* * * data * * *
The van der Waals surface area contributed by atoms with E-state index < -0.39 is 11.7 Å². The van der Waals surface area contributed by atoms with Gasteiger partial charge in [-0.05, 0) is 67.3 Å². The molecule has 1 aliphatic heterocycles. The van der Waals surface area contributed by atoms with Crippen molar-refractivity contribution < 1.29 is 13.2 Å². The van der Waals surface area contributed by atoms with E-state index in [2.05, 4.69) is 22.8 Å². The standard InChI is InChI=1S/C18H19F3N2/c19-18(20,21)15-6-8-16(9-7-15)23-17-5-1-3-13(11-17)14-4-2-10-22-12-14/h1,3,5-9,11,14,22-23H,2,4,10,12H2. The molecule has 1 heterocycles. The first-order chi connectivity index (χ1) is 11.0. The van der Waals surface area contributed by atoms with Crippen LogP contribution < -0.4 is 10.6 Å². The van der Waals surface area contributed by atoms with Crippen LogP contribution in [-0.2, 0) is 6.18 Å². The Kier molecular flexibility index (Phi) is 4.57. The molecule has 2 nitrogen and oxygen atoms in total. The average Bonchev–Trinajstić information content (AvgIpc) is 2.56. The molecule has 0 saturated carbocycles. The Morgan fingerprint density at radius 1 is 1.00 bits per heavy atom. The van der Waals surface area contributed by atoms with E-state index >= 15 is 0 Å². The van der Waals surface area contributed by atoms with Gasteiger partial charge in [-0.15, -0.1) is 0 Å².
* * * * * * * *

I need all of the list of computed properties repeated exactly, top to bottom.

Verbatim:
The van der Waals surface area contributed by atoms with E-state index < -0.39 is 11.7 Å². The van der Waals surface area contributed by atoms with Gasteiger partial charge in [-0.05, 0) is 67.3 Å². The molecule has 1 aliphatic heterocycles. The van der Waals surface area contributed by atoms with Crippen molar-refractivity contribution < 1.29 is 13.2 Å². The van der Waals surface area contributed by atoms with E-state index in [2.05, 4.69) is 22.8 Å². The standard InChI is InChI=1S/C18H19F3N2/c19-18(20,21)15-6-8-16(9-7-15)23-17-5-1-3-13(11-17)14-4-2-10-22-12-14/h1,3,5-9,11,14,22-23H,2,4,10,12H2. The molecule has 1 heterocycles. The first-order chi connectivity index (χ1) is 11.0. The van der Waals surface area contributed by atoms with Crippen LogP contribution < -0.4 is 10.6 Å². The van der Waals surface area contributed by atoms with Crippen LogP contribution in [-0.2, 0) is 6.18 Å². The Kier molecular flexibility index (Phi) is 4.57. The molecule has 2 nitrogen and oxygen atoms in total. The average Bonchev–Trinajstić information content (AvgIpc) is 2.56. The molecule has 0 saturated carbocycles. The Morgan fingerprint density at radius 1 is 1.00 bits per heavy atom. The van der Waals surface area contributed by atoms with E-state index >= 15 is 0 Å². The van der Waals surface area contributed by atoms with Gasteiger partial charge in [-0.15, -0.1) is 0 Å².